• Spam Networks They’ve got a pretty good list, just working their way down them. Matt joked that he should talk a poll to determine who to axe next.

Communication

Google has done a great job of increasing the communication with webmasters, especially:

  • New videos for malware/hacking
  • Concrete examples in guidelines
  • >100 speaking events, Hangouts on Air, webmaster office hours
  • How search works website

Future of Search

  • Machine Learning Google’s goal is to provide the world information.  The word “search engine” isn’t anywhere in their mission statement. They want to be able to give answers to specific queries.
  • Mobile Mobile is coming faster than anyone expected. 40% of YouTube videos are now served to mobile devices. If you haven’t thought about mobile, it’s time to start thinking about it.
  • Social/Identity/Authorship Matt starts with “Facebook did a great job of social and knowing who people are.” Then talks about the fact that signal is not just likes/+1s/Tweets but in the long terms; social signals are a sign of authority. You are someone worth listening to — search engines will think you are worth listening to as well.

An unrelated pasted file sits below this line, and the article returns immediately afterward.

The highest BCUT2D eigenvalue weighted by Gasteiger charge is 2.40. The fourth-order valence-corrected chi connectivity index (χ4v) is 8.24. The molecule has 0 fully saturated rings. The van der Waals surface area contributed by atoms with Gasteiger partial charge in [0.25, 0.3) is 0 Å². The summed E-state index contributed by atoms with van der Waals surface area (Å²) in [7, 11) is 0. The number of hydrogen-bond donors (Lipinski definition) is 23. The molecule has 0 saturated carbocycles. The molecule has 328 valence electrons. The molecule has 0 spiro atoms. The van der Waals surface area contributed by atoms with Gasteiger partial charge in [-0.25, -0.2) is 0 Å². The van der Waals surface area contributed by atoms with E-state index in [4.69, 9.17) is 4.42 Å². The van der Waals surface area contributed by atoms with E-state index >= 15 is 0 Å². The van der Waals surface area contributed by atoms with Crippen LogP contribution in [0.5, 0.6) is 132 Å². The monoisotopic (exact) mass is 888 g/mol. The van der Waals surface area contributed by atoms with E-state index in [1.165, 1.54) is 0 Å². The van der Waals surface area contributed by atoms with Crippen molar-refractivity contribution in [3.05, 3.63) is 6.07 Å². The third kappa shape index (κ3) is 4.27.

Webspam Trends

  • Hacking Next 6 months – it’s going to look like we aren’t working on much. Now working on next generation of hacking. Queries like “buy viagra” still looks bad because people are breaking the laws.
  • Hot Topics Items like child porn, international issues and really nasty queries are being addressed.
  • No Toolbar PageRank scheduled for rest of year The pipeline for updating PageRank broke this year and PageRank stopped updating. Google realized that it wasn’t that bad and stopped updating as people seem to pay too much attention to the metric. It’s something they will reassess at a later time.

Advice

  • Mobile Get ready, you need a mobile plan.
  • Request Autocomplete New item in Chrome that allows users to auto-fill forms. Saves users time by using the standard to pull in all information and increase chance of conversions.
  • Ad-heavy pages above the fold Some tweaks are coming to “turn up” this algorithm. Users shouldn’t see a barrage of ads above the fold when they visit a site.
  • Tightening Authorship Matt mentions that a tightening of Authorship may provide better results. Google is looking for a 15% reduction to ensure that the quality of the authorship is still high and relevant.
  • Rich Snippets The ability to have and use rich snippets may be taken away for low quality sites in the coming months
  • Smarter on JavaScript Google is now fetching, rendering and indexing items called by JavaScript. Google is getting smarter and understanding smarter libraries.

Now to the Q and A section: